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good reading and repetition, and the invariable result of its presence is, benefit to the speaker, and pleasure and improvement to the listener. But how often such benefit is experienced in schools which profess to make this exercise a part of their programme, they best know who have gone most among them. The appointed portion is indeed glibly got over, but with so many verbal inaccuracies in little words, with so many substitutions of expressions which entirely destroy the rhythm of the line, and with such an ignorance of the value or principles of punctuation, as to subvert the meaning, or to change the point of the passage, and make the exercise neither pleasing nor instructive.
The effect of good, expressive, and intelligent reading is irresistible to every class of hearers. I have discovered more beauties in a passage of Shakspeare, a simple poetical narrative of Wordsworth, or even in an argumentative leader from the Times newspaper, when I have heard it read at sight by a student in a training college, or a well-trained pupil-teacher in his or her last years of service, than most people would be inclined to believe. I have seen this result produced between reader and hearer, when I should have imagined that there could be but little sympathy between them.
Now, this power of affecting others by means of our interpretation of an author's own words may be a gift resulting in the lowest sense from mere organic excellence, from a sensitive or responsive ear, or a well-pitched and melodious voice; but this is a rare accident. In general, the only sure basis of good and effective repetition or reading is that the writer's thought and expression shall be perfectly understood, and, as far as can. be, appreciated and sympathised with by him who is to deliver them to others. After all, in this, as in all other labours which demand success, toil alone crowns the work.
The Compiler of this Selection, having this truth in view, has done his duty, I venture to think, to all who may be disposed to use his book. The pieces are selected with the intention of interesting all who are to learn them by their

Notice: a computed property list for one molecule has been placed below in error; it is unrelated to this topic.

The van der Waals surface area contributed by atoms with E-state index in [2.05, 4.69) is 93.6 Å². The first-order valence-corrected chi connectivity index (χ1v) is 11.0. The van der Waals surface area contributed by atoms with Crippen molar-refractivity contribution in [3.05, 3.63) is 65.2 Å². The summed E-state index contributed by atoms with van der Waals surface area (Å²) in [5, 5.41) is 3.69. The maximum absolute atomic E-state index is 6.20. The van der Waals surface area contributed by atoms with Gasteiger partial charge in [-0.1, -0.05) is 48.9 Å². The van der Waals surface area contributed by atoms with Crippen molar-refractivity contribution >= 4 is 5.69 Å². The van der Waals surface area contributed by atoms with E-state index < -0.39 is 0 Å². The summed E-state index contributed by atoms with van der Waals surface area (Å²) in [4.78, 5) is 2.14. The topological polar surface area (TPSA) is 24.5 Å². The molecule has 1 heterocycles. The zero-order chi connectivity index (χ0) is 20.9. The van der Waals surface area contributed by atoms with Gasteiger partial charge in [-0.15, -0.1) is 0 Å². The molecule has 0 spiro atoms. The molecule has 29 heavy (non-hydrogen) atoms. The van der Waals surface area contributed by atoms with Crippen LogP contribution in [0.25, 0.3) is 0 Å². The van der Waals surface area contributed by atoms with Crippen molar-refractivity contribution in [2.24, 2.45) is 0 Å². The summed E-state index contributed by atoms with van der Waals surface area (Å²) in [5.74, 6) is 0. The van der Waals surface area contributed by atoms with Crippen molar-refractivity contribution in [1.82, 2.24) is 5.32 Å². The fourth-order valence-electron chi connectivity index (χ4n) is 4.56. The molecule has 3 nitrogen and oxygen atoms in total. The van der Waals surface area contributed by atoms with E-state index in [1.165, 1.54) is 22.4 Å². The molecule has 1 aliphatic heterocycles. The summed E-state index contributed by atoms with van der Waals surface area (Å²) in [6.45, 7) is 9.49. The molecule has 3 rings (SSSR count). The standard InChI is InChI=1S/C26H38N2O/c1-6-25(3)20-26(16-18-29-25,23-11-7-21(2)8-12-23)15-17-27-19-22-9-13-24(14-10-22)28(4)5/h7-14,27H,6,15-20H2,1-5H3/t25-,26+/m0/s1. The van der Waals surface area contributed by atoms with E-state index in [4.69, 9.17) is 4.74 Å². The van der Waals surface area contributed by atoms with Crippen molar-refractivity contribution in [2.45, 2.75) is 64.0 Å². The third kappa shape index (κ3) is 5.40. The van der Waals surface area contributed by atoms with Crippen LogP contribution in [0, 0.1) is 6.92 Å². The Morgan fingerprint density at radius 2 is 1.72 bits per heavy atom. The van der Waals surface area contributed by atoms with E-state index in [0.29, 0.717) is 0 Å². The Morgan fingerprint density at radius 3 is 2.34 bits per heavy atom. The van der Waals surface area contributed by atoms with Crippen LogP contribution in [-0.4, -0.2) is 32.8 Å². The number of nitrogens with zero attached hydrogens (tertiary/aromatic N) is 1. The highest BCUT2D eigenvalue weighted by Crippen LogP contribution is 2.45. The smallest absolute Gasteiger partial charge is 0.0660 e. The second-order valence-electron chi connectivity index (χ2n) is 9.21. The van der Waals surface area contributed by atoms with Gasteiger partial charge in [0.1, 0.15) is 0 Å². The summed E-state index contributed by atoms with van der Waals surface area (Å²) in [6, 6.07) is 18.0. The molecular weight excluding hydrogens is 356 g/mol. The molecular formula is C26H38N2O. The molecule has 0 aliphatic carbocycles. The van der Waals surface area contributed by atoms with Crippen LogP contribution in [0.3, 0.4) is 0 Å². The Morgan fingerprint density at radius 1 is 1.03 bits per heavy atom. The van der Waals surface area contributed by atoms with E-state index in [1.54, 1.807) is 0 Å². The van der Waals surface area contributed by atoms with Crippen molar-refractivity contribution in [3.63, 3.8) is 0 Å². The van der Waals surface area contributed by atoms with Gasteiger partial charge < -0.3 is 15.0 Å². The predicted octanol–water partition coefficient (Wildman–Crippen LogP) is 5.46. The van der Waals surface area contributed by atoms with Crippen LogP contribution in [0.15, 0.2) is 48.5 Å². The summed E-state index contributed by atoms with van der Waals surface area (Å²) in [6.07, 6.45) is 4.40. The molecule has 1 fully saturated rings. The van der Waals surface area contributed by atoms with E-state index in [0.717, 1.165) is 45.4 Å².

simplicity, novelty, and attractiveness. They have also been chosen with a view to their fitness for grammar lessons, and exercises in grammatical analysis. In order to carry out his idea successfully, it is recommended that before any piece be committed to memory, it should be made the subject of many lessons in grammar, be thoroughly manipulated, so to speak, parsed, paraphrased, and analysed, and then the committing to memory will be found to involve little or no
The Selection cannot fail to be of use in schools whose upper classes are able to attempt more than most of the Advanced Reading Books in circulation; and I believe that in day-schools for boys and girls of the upper middle classes,' it will be found an excellent help to teachers in suggesting home lessons on English Literature, History, and even Geography.
This Selection may also, in my opinion, be of great use in schools of a higher class than those just mentioned; or even in home schoolrooms. The extracts are taken from authors upon whose works every young lady or gentleman ought to be able to form an opinion. The time seems to be approaching when a competent knowledge of the literature of their own country, and especially of the best works of standard contemporary authors, shall be required of all who may have received an English education; and this book, if carefully mastered and understood, may form a sufficient ground-work or introduction to such knowledge. I should be glad to see it in the hands, not only of all teachers and pupils who teach and learn English, but of all who care to know the spirit and tone of those minds which have swayed the thoughts, light or serious, of readers and thinkers of our own day.
LONDON: May 1866.
The Miseries of Royalty
GOLDSMITH, OLIVER: 1728-1774.
Description of Auburn
The Village Preacher-The Schoolmaster
WORDSWORTH, WILLIAM: 1770-1850.
LONGFELLOW, HENRY WADSWORTH: 1807.
The Wreck of the Hesperus
The Slave's Dream